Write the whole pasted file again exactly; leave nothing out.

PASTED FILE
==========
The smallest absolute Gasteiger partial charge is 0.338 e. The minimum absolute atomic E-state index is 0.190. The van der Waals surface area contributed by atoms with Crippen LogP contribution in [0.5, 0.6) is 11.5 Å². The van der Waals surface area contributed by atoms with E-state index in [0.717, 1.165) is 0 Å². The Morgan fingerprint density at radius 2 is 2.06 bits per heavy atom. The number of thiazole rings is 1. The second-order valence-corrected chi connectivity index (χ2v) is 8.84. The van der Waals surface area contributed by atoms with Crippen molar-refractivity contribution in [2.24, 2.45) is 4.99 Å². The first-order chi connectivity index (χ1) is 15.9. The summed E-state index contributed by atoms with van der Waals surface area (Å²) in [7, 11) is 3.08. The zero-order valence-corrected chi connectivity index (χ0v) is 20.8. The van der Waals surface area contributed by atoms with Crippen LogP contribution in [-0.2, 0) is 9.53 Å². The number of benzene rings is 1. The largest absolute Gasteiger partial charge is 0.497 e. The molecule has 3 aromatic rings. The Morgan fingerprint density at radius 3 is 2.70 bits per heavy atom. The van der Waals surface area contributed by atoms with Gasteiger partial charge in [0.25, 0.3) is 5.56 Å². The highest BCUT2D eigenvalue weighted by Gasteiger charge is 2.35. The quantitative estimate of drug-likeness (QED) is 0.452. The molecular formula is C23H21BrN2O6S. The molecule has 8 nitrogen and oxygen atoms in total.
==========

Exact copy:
The smallest absolute Gasteiger partial charge is 0.338 e. The minimum absolute atomic E-state index is 0.190. The van der Waals surface area contributed by atoms with Crippen LogP contribution in [0.5, 0.6) is 11.5 Å². The van der Waals surface area contributed by atoms with E-state index in [0.717, 1.165) is 0 Å². The Morgan fingerprint density at radius 2 is 2.06 bits per heavy atom. The number of thiazole rings is 1. The second-order valence-corrected chi connectivity index (χ2v) is 8.84. The van der Waals surface area contributed by atoms with Crippen molar-refractivity contribution in [2.24, 2.45) is 4.99 Å². The first-order chi connectivity index (χ1) is 15.9. The summed E-state index contributed by atoms with van der Waals surface area (Å²) in [7, 11) is 3.08. The zero-order valence-corrected chi connectivity index (χ0v) is 20.8. The van der Waals surface area contributed by atoms with Crippen LogP contribution in [-0.2, 0) is 9.53 Å². The number of benzene rings is 1. The largest absolute Gasteiger partial charge is 0.497 e. The molecule has 3 aromatic rings. The Morgan fingerprint density at radius 3 is 2.70 bits per heavy atom. The van der Waals surface area contributed by atoms with Gasteiger partial charge in [0.25, 0.3) is 5.56 Å². The highest BCUT2D eigenvalue weighted by Gasteiger charge is 2.35. The quantitative estimate of drug-likeness (QED) is 0.452. The molecular formula is C23H21BrN2O6S. The molecule has 8 nitrogen and oxygen atoms in total.